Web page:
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United States Department of Agriculture

Agricultural Research Service

Research Project: INVESTIGATING THE IMPACT OF STRESS ON FOODBORNE PATHOGEN COLONIZATION IN TURKEYS Title: Effects of a dietary yeast extract on hematological parameters, heterophil function, and bacterial clearance in turkey poults challenged with Escherichia coli and subjected to transport stress

Authors
item Huff, Geraldine
item Farnell, Morgan - TEXAS A&M
item Huff, William
item Rath, Narayan
item Solis DE Los Santos, Fausto - UNIV OF ARKANSAS
item Donoghue, Ann

Submitted to: Meeting Proceedings
Publication Type: Proceedings
Publication Acceptance Date: July 17, 2007
Publication Date: August 26, 2007
Citation: Huff, G.R., Farnell, M., Huff, W.E., Rath, N.C., Solis De Los Santos, F., Donoghue, A.M. 2007. Effects of a dietary yeast extract on hematological parameters, heterophil function, and bacterial clearance in turkey poults challenged with Escherichia coli and subjected to transport stress. In: Proceedings of the XVIth European Symposium on Poultry Nutrition, August 26-30, 2007, Strausbourg, France. p. 200.

Interpretive Summary: There is a need to develop nutritional methods for controlling pathogens in poultry production. A feed supplement derived from yeast, Alphamune™ (YE), was added to male turkey diets. Turkeys were challenged by air sac injection with 60 cfu of E. coli at 1 week of age. At 3 weeks of age challenged birds were subjected to transport stress and birds were bled and necropsied the following morning. Blood cell numbers, percentages, and various parameters were determined. A test that measures the ability of blood cells to kill bacteria was conducted. The numbers of a type of blood cell that can kill bacteria was increased and their ability to kill bacteria was stimulated by YE. Transport stress also increased the ability of these cells to kill bacteria and this increase was modulated by YE treatment. Blood levels of calcium, phosphorus, and triglycerides were decreased and uric acid levels, red blood cell numbers, hemoglobin and hematocrit were increased by YE supplementation. Bacteria were isolated from the air sac and liver of a lower percentage of birds provided with YE. These results suggest that dietary YE has potential as a non-antibiotic alternative for decreasing bacterial pathogens in turkey production.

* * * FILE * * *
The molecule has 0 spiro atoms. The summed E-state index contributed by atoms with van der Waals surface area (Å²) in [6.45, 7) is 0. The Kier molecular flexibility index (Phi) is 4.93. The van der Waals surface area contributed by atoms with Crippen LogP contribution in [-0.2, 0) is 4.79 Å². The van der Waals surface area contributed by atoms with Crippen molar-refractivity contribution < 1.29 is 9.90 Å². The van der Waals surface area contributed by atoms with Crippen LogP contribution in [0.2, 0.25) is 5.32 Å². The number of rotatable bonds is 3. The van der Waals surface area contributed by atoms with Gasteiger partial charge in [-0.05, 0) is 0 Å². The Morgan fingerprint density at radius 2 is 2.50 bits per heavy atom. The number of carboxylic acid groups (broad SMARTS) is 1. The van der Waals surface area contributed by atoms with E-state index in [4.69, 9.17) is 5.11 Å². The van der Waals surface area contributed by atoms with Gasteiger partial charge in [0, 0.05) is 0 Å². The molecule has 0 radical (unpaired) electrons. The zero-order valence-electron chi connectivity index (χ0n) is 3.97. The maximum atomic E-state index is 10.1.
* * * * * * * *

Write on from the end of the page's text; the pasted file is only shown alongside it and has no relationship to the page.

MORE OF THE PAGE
Technical Abstract: There is a need to develop nutritional methods for controlling pathogens in poultry production. A standardized yeast extract supplement, Alphamune™ (YE), was added to turkey poult diets. Male poults were challenged by air sac injection with 60 cfu of E. coli at 1 week of age. At 3 weeks of age challenged birds were subjected to transport stress and birds were bled and necropsied the following morning. Blood cell numbers and percentages and hematological parameters were determined. Oxidative burst activity of isolated heterophils was measured using stimulation with phorbol myristate acetate and a 2',7'-dichlorofluorescein diacetate (DCF-DA) assay. Data was analyzed using GLM and LS Means procedures of the SAS® program. The percentage of heterophils in peripheral blood was increased and their oxidative burst activity was stimulated by YE. Transport stress also increased oxidative burst and this increase was modulated by YE treatment. Serum levels of calcium, phosphorus, and triglycerides were decreased and uric acid levels, erythrocyte numbers, hemoglobin and hematocrit were increased by YE supplementation. Bacteria were isolated from the air sac and liver of a lower percentage of birds provided with YE. These results suggest that dietary YE has potential as a non-antibiotic alternative for decreasing bacterial pathogens in turkey production.

Last Modified: 12/19/2014